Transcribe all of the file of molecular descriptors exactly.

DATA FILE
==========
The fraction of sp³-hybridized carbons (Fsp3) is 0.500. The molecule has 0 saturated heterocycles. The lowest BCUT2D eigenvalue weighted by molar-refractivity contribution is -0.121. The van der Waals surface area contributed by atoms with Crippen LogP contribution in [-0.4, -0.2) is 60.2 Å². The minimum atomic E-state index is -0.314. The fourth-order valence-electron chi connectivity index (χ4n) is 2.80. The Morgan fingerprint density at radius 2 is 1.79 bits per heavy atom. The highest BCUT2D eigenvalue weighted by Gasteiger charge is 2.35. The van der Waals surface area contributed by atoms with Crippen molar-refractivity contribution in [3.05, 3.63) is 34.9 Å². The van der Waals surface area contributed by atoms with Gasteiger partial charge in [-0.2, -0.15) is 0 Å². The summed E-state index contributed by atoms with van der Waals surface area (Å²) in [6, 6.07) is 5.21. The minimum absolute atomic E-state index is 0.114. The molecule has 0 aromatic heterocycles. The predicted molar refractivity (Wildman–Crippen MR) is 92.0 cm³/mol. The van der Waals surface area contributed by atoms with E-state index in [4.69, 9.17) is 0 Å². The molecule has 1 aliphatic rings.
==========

The fraction of sp³-hybridized carbons (Fsp3) is 0.500. The molecule has 0 saturated heterocycles. The lowest BCUT2D eigenvalue weighted by molar-refractivity contribution is -0.121. The van der Waals surface area contributed by atoms with Crippen LogP contribution in [-0.4, -0.2) is 60.2 Å². The minimum atomic E-state index is -0.314. The fourth-order valence-electron chi connectivity index (χ4n) is 2.80. The Morgan fingerprint density at radius 2 is 1.79 bits per heavy atom. The highest BCUT2D eigenvalue weighted by Gasteiger charge is 2.35. The van der Waals surface area contributed by atoms with Crippen molar-refractivity contribution in [3.05, 3.63) is 34.9 Å². The van der Waals surface area contributed by atoms with Gasteiger partial charge in [-0.2, -0.15) is 0 Å². The summed E-state index contributed by atoms with van der Waals surface area (Å²) in [6, 6.07) is 5.21. The minimum absolute atomic E-state index is 0.114. The molecule has 0 aromatic heterocycles. The predicted molar refractivity (Wildman–Crippen MR) is 92.0 cm³/mol. The van der Waals surface area contributed by atoms with E-state index in [4.69, 9.17) is 0 Å². The molecule has 1 aliphatic rings.